The Gender Gap in Pay Starts Young – The Allowance Gap

The Gender Gap in Pay Starts Young – The Allowance Gap

When I saw a report this week on the Today show about gender gap in pay starts in childhood – more boys get allowance than girls – I wasn’t surprised. Boys mow the lawn and wash the car. Girls wash the dishes, vacuum the floors, and wash the cloths. For some reason in our culture, the (at best) once a week lawn mowing and car washing is valued more than washing dishes – three times a day, every day.

The studies cited by the Today show were collected by Bryce Covert in her Think Progressive blog. Here are some of the highlights:

  • 70% of boys receive an allowance vs. 60% of girls
  • Boys are more likely to get paid for what they do – 15% more boys than girls receive allowance for performing chores
  • Girls are more likely to be assigned household chores than boys
  • Only 2.9% of babysitters are male, yet they receive on average $.50 an hour more

It starts with babysitting

The statistic around babysitting was amazing to me. When I babysat, I accepted what was given to me when I walked out the door. I don’t remember anyone ever asking me what I wanted to be paid and I know I didn’t ask. When I started using babysitters for my son, I did ask the young women who stayed with him what their rate was. I remember most of them tentatively giving me a figure, typically lower than I was going to pay. My nephew baby sat for pocket money before he could drive and did pretty well. My guess is he asked for and received a fair wage for his services. I know he was in high demand.

It moves on to nursing

How can an occupation, dominated by females (babysitting) have a gender gap in pay in the males favor? It’s the same in the workplace. If we look at female dominated jobs, such as nursing, you can see the same difference. According to the US Census, while males make up less than 10% of nurses, male nurses earned, on average, $60,700 a year, while females earned $51,100 per year. I haven’t known too many female nurses who couldn’t speak up for themselves very convincingly and if they haven’t achieved parity with males in a female dominated profession, how can female workers in traditionally male occupations expect to change things?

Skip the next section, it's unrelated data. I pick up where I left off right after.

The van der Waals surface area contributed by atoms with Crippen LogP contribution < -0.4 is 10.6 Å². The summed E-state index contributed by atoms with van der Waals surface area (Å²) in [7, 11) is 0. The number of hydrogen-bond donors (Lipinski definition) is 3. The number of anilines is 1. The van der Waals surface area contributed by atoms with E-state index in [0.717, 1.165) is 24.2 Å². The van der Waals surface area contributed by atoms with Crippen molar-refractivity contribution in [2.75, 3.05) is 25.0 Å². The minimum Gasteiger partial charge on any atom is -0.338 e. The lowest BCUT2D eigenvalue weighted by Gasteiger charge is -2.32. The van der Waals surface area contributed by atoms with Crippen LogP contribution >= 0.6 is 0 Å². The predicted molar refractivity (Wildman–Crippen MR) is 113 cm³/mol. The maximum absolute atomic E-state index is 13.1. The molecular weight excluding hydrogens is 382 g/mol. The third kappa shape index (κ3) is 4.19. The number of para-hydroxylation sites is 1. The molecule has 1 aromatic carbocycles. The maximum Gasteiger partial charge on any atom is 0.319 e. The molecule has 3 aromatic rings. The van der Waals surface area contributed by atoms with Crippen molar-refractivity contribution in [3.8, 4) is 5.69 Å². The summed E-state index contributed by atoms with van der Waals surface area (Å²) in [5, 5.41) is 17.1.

An article in The Exchange may bring some insight to this issue, in any female dominated occupations, whether it’s nursing, social work, teaching, or babysitting. “There is certainly general wage discrimination across the labor market that can explain the nursing pay discrepancy. Another possible part of the equation, may be our incorrect perception that women are particularly suited to health- and child-care work – that it’s a natural extension of their abilities as opposed to a skill – so a premium is put on the work when men do it.”